CSUN Forum to Examine the November Ballot Schools Tax Initiatives

Propositions 30 and 38 are education and tax initiatives being voted on this November.

CSUN will hold a forum on the pros and cons of Propositions 30 and 38 on Wednesday, Sept. 19.

Community leaders will explore the impact of two tax initiatives, Proposition 30 and Proposition 38, on the state ballot in this November’s election during a public forum later this month at California State University, Northridge.

California State University, Fresno President John Welty, longtime education activist Molly Munger and Lisa Snell of the Reason Foundation are among those taking part in the discussion scheduled to take place from 7 to 9 p.m. on Wednesday, Sept. 19, in the Jack and Florence Ferman Presentation Room of the Delmar T. Oviatt Library, located in the center of the campus at 18111 Nordhoff St. in Northridge.

“The forum will look at the pros and cons of two propositions on the November 2012 ballot that would increase taxes in California,” said CSUN math professor Carol Shubin, one of the event’s organizers.

Proposition 30 is Governor Brown’s plan to raise sales and income taxes to address California’s budget deficit. The proposition honors his promise not to raise taxes without putting the matter to a vote. If Proposition 30 does not pass, Brown’s plan to cut state funding, which includes drastic cuts to education, automatically goes into effect. Welty is a proponent of Prop. 30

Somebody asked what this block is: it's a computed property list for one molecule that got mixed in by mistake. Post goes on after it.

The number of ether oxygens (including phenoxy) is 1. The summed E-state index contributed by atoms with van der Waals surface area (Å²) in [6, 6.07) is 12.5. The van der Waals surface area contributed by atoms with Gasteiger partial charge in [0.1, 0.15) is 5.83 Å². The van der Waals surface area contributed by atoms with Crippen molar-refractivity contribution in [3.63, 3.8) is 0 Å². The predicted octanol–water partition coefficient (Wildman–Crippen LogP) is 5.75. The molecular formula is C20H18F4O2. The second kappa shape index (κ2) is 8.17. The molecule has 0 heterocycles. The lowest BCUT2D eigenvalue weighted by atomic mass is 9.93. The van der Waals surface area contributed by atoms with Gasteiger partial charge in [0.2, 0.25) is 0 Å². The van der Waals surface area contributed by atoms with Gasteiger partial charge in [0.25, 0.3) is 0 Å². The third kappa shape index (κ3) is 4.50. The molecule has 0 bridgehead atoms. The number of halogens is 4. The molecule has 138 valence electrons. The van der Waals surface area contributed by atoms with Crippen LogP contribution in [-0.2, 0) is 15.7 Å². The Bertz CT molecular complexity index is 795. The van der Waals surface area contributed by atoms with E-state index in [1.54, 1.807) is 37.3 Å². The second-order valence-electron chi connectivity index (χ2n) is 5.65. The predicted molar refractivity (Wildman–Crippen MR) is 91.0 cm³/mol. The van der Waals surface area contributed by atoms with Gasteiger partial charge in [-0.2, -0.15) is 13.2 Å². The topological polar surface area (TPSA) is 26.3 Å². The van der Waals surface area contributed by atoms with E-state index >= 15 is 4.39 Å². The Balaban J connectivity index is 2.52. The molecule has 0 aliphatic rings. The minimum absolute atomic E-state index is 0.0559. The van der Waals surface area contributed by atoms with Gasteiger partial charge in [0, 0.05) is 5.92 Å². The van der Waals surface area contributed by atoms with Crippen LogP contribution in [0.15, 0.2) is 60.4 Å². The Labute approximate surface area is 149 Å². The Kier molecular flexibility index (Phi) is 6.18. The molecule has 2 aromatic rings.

Proposition 38, written and funded by Munger, increases the state income tax to augment spending in the state, including childhood education, as well as pay down the state debt.

Snell, who opposes both measures, is concerned about the negative effect higher tax rates would have on investment, business activity and job creation in the state. Opponents of the initiatives have suggested that state officials deal with California’s budget deficit by reordering spending priorities and cutting spending.

If neither proposition passes, billions of dollars will be cut from the state budget, particularly from K-12 schools. The CSU stands to lose $250 million if Proposition 30 fails. If Proposition 30 passes, the CSU will have to return the 2012-2013 nine percent tuition increase and promise not to raise tuition in 2013-2014.

The evening’s discussion will be moderated by attorney Howard Miller, a partner at Girardi Keese in Los Angeles, former president of the State Bar of California, former chief operating officer for the Los Angeles Unified School District from 1999 to 2000 and past president of the Los Angeles Board of Education from 1977 to 1979.

The forum is being sponsored by the Office of the Provost and Vice President for Academic Affairs, CSUN’s Bookstein Institute for Higher Education in Taxation, the Department of Political Science, the Delmar T. Oviatt Library and the Tseng College of Extended Learning.

For more information about the forum, call (818) 677-5005 or visit the website http://tsengcollege.csun.edu/newsandevents/taxinitiatives/.



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